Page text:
Business Tax Quarterly Suggested Readings - Fall 2018
In the aftermath of the Wayfair ruling, few are expecting Congress to wade back into the waters of absolutely allowing states to compel remote sellers to collect and remit states sales and use taxes—or to definitively prevent them from doing so. But refining how they do it might be another matter.
Seven states are imposing the new rules on out-of-state online and catalog sellers, and ten will start Oct. 1. Two others will require collections or reporting later this year, and four more will do so starting Jan. 1, 2019.
Massachusetts appears to be the only remaining state that intends to pursue retroactive enforcement of its collect-and-remit tax requirement on remote sellers in the wake of the groundbreaking U.S. Supreme Court ruling in South Dakota v. Wayfair Inc.
State Response to TCJA
The back-up plans are still risky—each with their downsides—and it’s possible the IRS could ultimately block them, too. For some taxpayers, though, the tax pain is too great not to at least try.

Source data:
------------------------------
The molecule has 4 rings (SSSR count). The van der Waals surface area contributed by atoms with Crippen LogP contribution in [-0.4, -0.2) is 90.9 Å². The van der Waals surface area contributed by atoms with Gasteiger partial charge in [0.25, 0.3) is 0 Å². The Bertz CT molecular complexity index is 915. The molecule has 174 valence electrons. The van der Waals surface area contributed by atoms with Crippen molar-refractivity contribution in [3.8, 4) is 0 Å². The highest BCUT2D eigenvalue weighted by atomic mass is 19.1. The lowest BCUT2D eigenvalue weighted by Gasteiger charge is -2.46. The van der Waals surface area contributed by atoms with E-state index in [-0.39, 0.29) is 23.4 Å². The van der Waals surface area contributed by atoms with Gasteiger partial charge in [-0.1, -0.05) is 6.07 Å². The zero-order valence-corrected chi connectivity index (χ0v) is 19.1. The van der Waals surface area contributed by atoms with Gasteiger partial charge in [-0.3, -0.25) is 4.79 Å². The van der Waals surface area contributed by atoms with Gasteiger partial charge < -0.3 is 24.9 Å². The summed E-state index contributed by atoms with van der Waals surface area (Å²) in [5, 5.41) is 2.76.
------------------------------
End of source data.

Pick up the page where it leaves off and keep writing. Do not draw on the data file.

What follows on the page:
GOP leaders decided to proceed with the legislation even though it puts their members in high-tax states in the tricky spot of either supporting a new cap on state and local tax deductions, or voting against tax cuts backed by their party.
Small-business owners might be able to avoid a new federal limit on state and local tax deductions after the Internal Revenue Service said rules it recently released to prevent efforts in California and other states to circumvent the cap apply only to individuals.
Among the categories used in the rankings: how easy it is to start a business and hire people, along with taxes, training, licensing, labor regulations, and government websites. The survey also ranked the top 57 cities in the U.S.
Business Tax Quarterly - Fall 2018